Wayne Langley

This article is the first in a three-part series, offering a fresh perspective on a topic that aging services providers often overlook — older adults experiencing homelessness. Over the next few weeks, we will post sequels to this piece, so make sure to check back!

I had settled into the back seat of my Uber. My phone was in my hand, and I was scrolling through emails, trying to catch up after a flight to Los Angeles. As we drove under an underpass, bright colors caught my attention. I looked up to find a sea of brightly colored tents, many in tatters, formed by a small enclave of individuals experiencing homelessness. I was struck by how many of the people I saw were older adults. Later, during a meeting with our team at Varsity, I mentioned this. Our communications manager, Seth Anthony, said that he knew a man in California that was ministering to this population.

That man is Brother Damien Joseph, a friar in the Society of St. Francis, an Episcopalian-affiliated religious order based out of San Francisco. Three years ago, Damien Joseph gave up all of his worldly possessions and moved to California, where he found a calling working with people experiencing homelessness. Because of his vast firsthand experience with this population, we interviewed him, and he provided some fresh perspective on how older individuals experiencing homelessness are treated.

Can you give us a brief overview of those without shelter that you’ve interacted with?

There are multiple types of homelessness. While we automatically picture someone sleeping on the sidewalk, our homelessness crisis also includes people living in shelters (sometimes NOT a step up from the street), SRO (single-room occupancy) type shelters, transitional housing, unstable housing (“couch surfing,” for example) and so on.  It’s very important to recognize that the scope and complexity of the problem is far greater than just what we can all see driving around a big city.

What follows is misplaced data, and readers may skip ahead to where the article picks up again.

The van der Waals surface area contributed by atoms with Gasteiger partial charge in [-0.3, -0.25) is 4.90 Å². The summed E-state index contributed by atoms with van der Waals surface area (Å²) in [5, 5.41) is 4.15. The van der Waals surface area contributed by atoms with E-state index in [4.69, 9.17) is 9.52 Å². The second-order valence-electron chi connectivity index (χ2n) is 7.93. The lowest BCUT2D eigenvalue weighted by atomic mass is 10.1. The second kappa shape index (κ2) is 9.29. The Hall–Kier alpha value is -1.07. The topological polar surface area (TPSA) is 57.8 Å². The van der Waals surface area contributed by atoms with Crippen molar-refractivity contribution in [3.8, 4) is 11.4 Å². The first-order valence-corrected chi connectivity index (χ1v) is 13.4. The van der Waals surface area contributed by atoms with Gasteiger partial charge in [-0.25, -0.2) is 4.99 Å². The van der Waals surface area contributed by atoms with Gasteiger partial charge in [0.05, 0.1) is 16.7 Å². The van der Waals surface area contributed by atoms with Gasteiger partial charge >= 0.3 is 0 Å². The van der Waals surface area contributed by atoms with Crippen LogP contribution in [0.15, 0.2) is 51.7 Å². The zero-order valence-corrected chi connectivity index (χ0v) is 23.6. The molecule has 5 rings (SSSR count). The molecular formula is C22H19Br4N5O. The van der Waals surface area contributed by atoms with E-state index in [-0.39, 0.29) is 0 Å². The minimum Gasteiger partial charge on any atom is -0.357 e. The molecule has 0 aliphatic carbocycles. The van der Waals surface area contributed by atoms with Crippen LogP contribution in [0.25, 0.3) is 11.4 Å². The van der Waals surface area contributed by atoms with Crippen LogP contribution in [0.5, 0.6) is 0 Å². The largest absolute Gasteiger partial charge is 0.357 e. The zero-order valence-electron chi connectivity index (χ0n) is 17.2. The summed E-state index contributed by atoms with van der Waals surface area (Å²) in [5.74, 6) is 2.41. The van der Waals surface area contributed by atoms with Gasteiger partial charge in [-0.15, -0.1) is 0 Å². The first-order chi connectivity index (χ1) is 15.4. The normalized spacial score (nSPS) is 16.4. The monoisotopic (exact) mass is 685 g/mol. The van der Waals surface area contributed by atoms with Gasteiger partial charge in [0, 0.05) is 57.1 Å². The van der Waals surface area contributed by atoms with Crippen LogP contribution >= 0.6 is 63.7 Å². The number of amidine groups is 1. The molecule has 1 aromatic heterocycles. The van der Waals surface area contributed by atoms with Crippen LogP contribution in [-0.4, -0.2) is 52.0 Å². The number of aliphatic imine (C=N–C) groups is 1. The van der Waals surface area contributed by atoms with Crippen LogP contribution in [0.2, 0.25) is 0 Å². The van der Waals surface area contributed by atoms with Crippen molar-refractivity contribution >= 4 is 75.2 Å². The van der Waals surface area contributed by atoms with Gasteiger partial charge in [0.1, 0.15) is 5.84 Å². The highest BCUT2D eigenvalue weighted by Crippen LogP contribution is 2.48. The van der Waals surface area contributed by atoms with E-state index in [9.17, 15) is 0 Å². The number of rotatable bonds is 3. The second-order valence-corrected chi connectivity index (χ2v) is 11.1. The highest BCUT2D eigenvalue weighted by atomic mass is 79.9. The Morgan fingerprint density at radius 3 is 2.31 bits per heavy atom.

Second, just as in any field, language is loaded. It’s worth noting that advocates are trying to steer conversation away from referring to “the homeless,” as it is seen as depersonalizing and as defining a person, and his or her worth, by his or her housing status. People working in the field prefer to use language like “people experiencing homelessness.”

Do you find it true that many older people who are experiencing homelessness didn’t have an opportunity to plan for retirement? Perhaps they don’t have any savings, or they lost the savings in some way? Do you find it common for folks to have not had any retirement plan and now find themselves in trouble?

I’m inclined to think more cases involve simply having no chance of preparing for retirement, rather than having simply failed to plan. Politicians want to find the “solution” to homelessness, but there is no one solution. Homelessness is a complex phenomenon perpetuated by elements out of our control and by elements we absolutely can control, both as individuals and as a society.

Addressing issues regarding seniors and homelessness, like any other problem, is best done by making changes BEFORE seniors become homeless. Increases in available resources, especially health care, is an essential, practical and right place to start. Additional shelter services are needed, but long-term supportive housing solutions are needed far more. What is needed most is also most difficult to get: a change in the hearts and minds of people.

When all of us believe that no one deserves to be left in the gutter, when we get it through our heads that no one “deserves” to be poor, when we realize how much of what we have is pure “dumb luck,” when we treat everyone with the dignity they deserve, then we’ll make some progress.

It’s all about people taking care of people.

I found that last quote resonate, as it’s something I hear from aging services executives all over the country: We take care of people. So, what are our non-profit aging services organizations doing to take care of those most at risk, such as those experiencing homelessness? 

We hope you’ll join us next week when we continue our interview with Damien Joseph and further discuss the challenges faced by those experiencing homelessness.